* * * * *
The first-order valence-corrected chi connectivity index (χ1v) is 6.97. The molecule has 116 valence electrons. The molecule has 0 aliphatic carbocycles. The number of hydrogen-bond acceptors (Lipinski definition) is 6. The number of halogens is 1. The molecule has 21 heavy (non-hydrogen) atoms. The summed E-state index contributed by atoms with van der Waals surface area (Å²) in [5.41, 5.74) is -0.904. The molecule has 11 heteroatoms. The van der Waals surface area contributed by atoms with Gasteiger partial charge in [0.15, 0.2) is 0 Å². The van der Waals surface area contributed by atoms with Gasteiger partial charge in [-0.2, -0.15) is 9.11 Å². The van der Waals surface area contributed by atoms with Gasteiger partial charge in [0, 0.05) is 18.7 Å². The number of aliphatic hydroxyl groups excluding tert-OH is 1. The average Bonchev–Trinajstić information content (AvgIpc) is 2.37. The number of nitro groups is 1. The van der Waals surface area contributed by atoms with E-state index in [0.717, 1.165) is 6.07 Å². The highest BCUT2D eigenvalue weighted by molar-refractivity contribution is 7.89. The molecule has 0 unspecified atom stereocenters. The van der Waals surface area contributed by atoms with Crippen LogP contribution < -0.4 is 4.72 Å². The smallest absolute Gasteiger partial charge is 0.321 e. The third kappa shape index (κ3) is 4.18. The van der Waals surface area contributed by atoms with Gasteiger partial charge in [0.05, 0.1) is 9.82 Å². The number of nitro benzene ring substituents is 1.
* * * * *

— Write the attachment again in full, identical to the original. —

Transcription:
The first-order valence-corrected chi connectivity index (χ1v) is 6.97. The molecule has 116 valence electrons. The molecule has 0 aliphatic carbocycles. The number of hydrogen-bond acceptors (Lipinski definition) is 6. The number of halogens is 1. The molecule has 21 heavy (non-hydrogen) atoms. The summed E-state index contributed by atoms with van der Waals surface area (Å²) in [5.41, 5.74) is -0.904. The molecule has 11 heteroatoms. The van der Waals surface area contributed by atoms with Gasteiger partial charge in [0.15, 0.2) is 0 Å². The van der Waals surface area contributed by atoms with Gasteiger partial charge in [-0.2, -0.15) is 9.11 Å². The van der Waals surface area contributed by atoms with Gasteiger partial charge in [0, 0.05) is 18.7 Å². The number of aliphatic hydroxyl groups excluding tert-OH is 1. The average Bonchev–Trinajstić information content (AvgIpc) is 2.37. The number of nitro groups is 1. The van der Waals surface area contributed by atoms with E-state index in [0.717, 1.165) is 6.07 Å². The highest BCUT2D eigenvalue weighted by molar-refractivity contribution is 7.89. The molecule has 0 unspecified atom stereocenters. The van der Waals surface area contributed by atoms with Crippen LogP contribution < -0.4 is 4.72 Å². The smallest absolute Gasteiger partial charge is 0.321 e. The third kappa shape index (κ3) is 4.18. The van der Waals surface area contributed by atoms with Gasteiger partial charge in [0.05, 0.1) is 9.82 Å². The number of nitro benzene ring substituents is 1.